Observing the most successful venture capitalists confirms this concept. They will be quick to say that only 1 out of 20 of their investments actually returns an investment for all 20. The good ones become experts at a phrase they call “doubling down.” They are like miners for gold. When they find a vein that is working, they “double down.” They become more and more focused on the entrepreneurs that are beginning to discover the gold nuggets in the businesses. While some are too quick to jettison those that are struggling, these successful venture capitalists have figured out this dynamic tension.

As Jobs stated I do believe perseverance is probably the largest part of the entrepreneur’s success. This requires what Ben Horowitz so wonderfully articulates in his terrific business book, The Hard Thing About Hard Things. It goes something like this:

“Life is a struggle” – Karl Marx

The Struggle is when you wonder why you started the company in the first place.

The Struggle is when people ask you why you don’t quit and you don’t know the answer.

The Struggle is when your employees think you’re a lion and you think they may be right.

The Struggle is when food loses its taste.

The Struggle is when you don’t believe you should be CEO of your company. The Struggle is when you know that you are in over your head and you know that you cannot be replaced. The Struggle is when everybody thinks you are an idiot, but nobody will fire you. The Struggle is where self-doubt becomes self-hatred.

The Struggle is when you are having a conversation with someone and you can’t hear a word they are saying because all you can hear is The Struggle.

The Struggle is when you want the pain to stop. The Struggle is unhappiness.

The Struggle is when you go on vacation to feel better and you feel worse.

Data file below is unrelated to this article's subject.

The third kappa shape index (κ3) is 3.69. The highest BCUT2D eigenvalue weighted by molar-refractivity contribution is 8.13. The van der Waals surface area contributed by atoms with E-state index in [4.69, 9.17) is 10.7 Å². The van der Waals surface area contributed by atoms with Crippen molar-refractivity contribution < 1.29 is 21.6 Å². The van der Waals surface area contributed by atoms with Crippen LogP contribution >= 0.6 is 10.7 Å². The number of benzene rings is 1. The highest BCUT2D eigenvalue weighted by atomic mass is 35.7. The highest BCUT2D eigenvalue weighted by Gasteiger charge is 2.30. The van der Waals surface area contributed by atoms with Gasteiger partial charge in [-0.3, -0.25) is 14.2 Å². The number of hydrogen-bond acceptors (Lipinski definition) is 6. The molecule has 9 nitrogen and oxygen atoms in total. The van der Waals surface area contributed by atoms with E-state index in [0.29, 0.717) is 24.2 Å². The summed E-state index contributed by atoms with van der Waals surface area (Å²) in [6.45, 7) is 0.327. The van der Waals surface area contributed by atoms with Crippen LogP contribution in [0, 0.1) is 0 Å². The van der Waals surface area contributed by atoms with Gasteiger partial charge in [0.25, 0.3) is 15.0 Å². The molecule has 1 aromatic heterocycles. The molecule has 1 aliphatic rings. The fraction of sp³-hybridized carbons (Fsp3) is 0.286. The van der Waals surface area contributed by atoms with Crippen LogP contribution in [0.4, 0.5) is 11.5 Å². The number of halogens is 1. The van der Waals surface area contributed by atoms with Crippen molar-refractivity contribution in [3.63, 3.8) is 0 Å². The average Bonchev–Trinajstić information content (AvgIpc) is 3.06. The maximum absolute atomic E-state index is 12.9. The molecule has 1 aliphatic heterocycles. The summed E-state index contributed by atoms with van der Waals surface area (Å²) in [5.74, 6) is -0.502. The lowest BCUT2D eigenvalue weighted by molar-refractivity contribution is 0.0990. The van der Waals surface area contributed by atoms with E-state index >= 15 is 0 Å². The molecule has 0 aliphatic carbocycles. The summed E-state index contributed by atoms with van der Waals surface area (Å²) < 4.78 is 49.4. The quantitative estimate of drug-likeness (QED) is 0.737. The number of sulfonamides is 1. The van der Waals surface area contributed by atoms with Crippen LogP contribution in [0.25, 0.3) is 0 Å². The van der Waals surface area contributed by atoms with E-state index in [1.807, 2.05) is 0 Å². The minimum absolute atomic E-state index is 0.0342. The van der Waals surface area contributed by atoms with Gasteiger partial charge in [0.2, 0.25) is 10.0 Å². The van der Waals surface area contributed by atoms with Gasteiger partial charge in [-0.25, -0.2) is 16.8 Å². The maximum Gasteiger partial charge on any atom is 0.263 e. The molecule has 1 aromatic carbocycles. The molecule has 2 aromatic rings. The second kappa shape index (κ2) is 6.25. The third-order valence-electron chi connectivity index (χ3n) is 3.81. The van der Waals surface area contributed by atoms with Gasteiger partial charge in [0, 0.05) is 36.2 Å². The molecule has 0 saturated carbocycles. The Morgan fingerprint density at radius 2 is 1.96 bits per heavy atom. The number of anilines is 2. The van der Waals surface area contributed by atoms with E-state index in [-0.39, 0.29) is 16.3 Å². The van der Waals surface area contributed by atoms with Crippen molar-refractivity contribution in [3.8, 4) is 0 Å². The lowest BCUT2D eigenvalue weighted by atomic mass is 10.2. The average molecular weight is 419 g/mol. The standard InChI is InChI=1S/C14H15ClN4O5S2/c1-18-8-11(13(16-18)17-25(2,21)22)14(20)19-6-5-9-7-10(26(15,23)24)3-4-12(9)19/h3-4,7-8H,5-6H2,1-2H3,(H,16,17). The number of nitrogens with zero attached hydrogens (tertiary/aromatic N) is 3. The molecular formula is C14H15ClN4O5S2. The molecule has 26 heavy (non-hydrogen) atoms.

The Struggle is when you are surrounded by people and you are all alone. The Struggle has no mercy.

The Struggle is the land of broken promises and crushed dreams. The Struggle is a cold sweat. The Struggle is where you’re gut boils so much that you feel like you’re going to spit blood.

The Struggle is not failure, but it causes failure. Especially if you are weak. Always if you are weak.

Most people are not strong enough.

Every great entrepreneur from Steven Jobs to Mark Zuckerberg went through The Struggle and struggle they did, so you are not alone. But that does not mean that you will make it. You may not make it. That is why it is called The Struggle.

The Struggle is where greatness comes from.

– Ben Horowitz

So in the weeks, months and years ahead, I will continue to bring this notion of the dynamic tension of entrepreneuring to the forefront of the thinking of anyone who allows me the privilege to advise them on their journey of entrepreneuring!

2 responses on “Killing the Entrepreneur

  1. WilliamOr says:

    Thanks a lot for the post.Really thank you! Fantastic. Brog

  2. The indebted welfare state should be trying to make doing business easier and simpler. It must. It needs the revenue engendered by the success of the entrepreneur and the creative small businessman. Regulations need to be reined in with common sense. A reasonable degree of freedom is the essential ingredient of \”free\” enterprise. Overregulation is ultimately the death knell of freedom, ergo the death of the entrepreneur.